Perhaps the most moving visit was to the Santa Cruz cemetery in Dili, where Indonesian forces massacred over 250 unarmed pro-independence protestors on Nov. 12, 1991. The event shocked the world and marked a turning point in the nation’s struggle for independence. It was clear from Aday and our guides how proud East Timorese are to have a political status that reflects who they are as a people, and to have obtained — at high cost — their right to self-determination.
The trip was far from over. Still ahead were five days of exploring Indonesia. We flew to Bali, where we rode motorbikes to a Hindu temple on the rim of a caldera, across from the stratovolcano Mount Batur. We hopped over to Yogyakarta, where we visited two UNESCO World Heritage Sites in one day: Borobudur, the largest Buddhist temple in the world, and Prambanan, Indonesia’s largest Hindu temple. And back in Jakarta, we visited the Dutch colonial-era old town, where century-old wooden trading ships still make port.
For many of us fortunate enough to travel around the world to chase totality, the experience can be fleeting. Parachute into a remote locale chosen by the gears of celestial motion, stay a week or two, and then leave. But the impression it leaves can last a lifetime.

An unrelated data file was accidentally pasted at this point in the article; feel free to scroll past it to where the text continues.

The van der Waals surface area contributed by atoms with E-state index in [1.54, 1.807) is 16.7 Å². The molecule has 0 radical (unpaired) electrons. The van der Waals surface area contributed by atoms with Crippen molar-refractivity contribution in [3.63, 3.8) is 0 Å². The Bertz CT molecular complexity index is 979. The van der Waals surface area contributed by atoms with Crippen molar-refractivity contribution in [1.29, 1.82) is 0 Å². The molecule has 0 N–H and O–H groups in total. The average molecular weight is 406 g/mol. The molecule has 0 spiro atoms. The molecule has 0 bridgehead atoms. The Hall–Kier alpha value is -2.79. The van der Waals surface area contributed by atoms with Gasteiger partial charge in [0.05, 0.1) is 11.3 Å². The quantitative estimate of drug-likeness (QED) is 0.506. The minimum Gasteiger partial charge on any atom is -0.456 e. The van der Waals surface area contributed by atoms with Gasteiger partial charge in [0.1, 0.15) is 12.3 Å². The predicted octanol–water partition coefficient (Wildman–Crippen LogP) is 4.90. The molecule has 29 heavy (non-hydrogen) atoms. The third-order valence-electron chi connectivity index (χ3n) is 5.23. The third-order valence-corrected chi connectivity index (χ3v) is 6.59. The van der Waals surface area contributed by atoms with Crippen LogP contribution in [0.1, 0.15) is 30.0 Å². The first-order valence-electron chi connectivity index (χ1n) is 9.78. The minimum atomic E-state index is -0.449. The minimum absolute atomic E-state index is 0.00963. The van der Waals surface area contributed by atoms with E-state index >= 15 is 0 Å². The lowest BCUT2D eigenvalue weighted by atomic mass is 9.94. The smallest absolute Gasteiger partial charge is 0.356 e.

Aday had hoped the eclipse would also have a lasting impact for East Timor, boosting the country’s nascent tourism sector. Toward the end of our time there, I asked him if he thought that boost would materialize. He doubted it, he said. When he had brought it up with the tourism ministry, they had dismissed him, he said, appearing to have been unaware of the eclipse and the attention it could attract. By the time they heard about it from other sources, it was too late to build up a larger effort.
I was sorry to hear it. I could only be grateful to Eclipse Traveler and Aday’s efforts. For us, the trip had been a chance not just to see an eclipse, but to learn about the political history of the region — the story of human exploration, the legacy of colonialism, and the price of freedom and self-determination.
The only thing we hadn’t had much of was clear dark skies. Between light pollution and the humid tropical nights, I can recall only one occasion where we had a clear view of the southern sky. It was on our drive back to Dili, as we careened down the winding roads carved into the canyons and cliffsides on the coast. I stuck my head out the window, inhaling the smell of the sea. I could see the Milky Way and Orion high overhead. The Big Dipper hung low in the sky above the ocean, upside down, pointing to Polaris, somewhere over the horizon.